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MADRID, Feb 9 (Reuters) - Spain's so-called 'bad bank', Sareb, has rejected overtures from investment funds Cerebrus, Fortress and Centerbridge to enter into its capital because they were asking for advantages over other shareholders, Expansion newspaper reported on Saturday without citing sources.
Sareb was not available for comment. None of the three funds could be reached for comment and neither the Bank of Spain nor the Economy Minister could confirm the report.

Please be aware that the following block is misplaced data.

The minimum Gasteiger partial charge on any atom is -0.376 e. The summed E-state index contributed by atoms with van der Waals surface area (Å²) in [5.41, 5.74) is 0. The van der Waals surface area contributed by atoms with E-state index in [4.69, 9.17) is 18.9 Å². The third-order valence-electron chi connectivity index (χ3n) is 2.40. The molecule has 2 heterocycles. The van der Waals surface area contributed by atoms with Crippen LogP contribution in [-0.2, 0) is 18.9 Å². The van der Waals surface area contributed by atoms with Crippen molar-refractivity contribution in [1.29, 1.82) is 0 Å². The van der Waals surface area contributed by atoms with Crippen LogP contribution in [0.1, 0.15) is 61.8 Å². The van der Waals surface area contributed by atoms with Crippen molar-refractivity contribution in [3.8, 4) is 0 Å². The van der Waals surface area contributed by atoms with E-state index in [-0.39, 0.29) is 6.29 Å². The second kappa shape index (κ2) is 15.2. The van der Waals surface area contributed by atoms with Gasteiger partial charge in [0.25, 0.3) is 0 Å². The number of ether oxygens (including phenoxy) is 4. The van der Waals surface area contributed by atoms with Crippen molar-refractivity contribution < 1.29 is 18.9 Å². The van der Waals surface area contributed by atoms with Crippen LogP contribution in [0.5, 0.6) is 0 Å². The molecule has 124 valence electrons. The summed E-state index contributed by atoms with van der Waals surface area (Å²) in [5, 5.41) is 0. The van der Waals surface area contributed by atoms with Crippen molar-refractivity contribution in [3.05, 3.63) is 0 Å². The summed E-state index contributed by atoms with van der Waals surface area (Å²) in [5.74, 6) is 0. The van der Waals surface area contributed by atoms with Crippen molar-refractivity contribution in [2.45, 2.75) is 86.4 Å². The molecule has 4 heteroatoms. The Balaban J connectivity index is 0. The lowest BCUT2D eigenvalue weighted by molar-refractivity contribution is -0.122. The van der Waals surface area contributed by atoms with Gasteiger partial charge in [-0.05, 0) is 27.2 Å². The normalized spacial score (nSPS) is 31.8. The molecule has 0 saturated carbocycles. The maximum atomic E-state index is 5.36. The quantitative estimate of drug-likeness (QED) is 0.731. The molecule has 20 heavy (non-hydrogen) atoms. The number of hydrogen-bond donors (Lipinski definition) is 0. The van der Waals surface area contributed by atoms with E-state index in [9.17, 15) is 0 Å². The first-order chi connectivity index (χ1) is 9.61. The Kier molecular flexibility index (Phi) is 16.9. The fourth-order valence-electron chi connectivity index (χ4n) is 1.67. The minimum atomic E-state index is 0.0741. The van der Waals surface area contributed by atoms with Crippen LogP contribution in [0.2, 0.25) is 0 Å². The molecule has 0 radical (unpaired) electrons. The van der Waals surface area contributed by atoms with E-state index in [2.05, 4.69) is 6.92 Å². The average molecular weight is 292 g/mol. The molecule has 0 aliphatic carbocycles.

Spain set up the bad bank to hive off rotten real estate assets dating from a property crash from lenders' balance sheets as a condition of receiving around 40 billion euros ($54 billion) of European money to bail out ailing banks.
The head of Sareb, Belen Romana, sent a letter to the three funds on Friday declining their entry into the bad bank's capital, but leaving the door open for further talks, the paper reported.
The funds wanted first choice on buying portfolios of finished buildings and on supplying services to the bad bank, the paper said.
Sareb took on 37 billion euros worth of troubled real estate assets at the end of December from four nationalised banks, including Bankia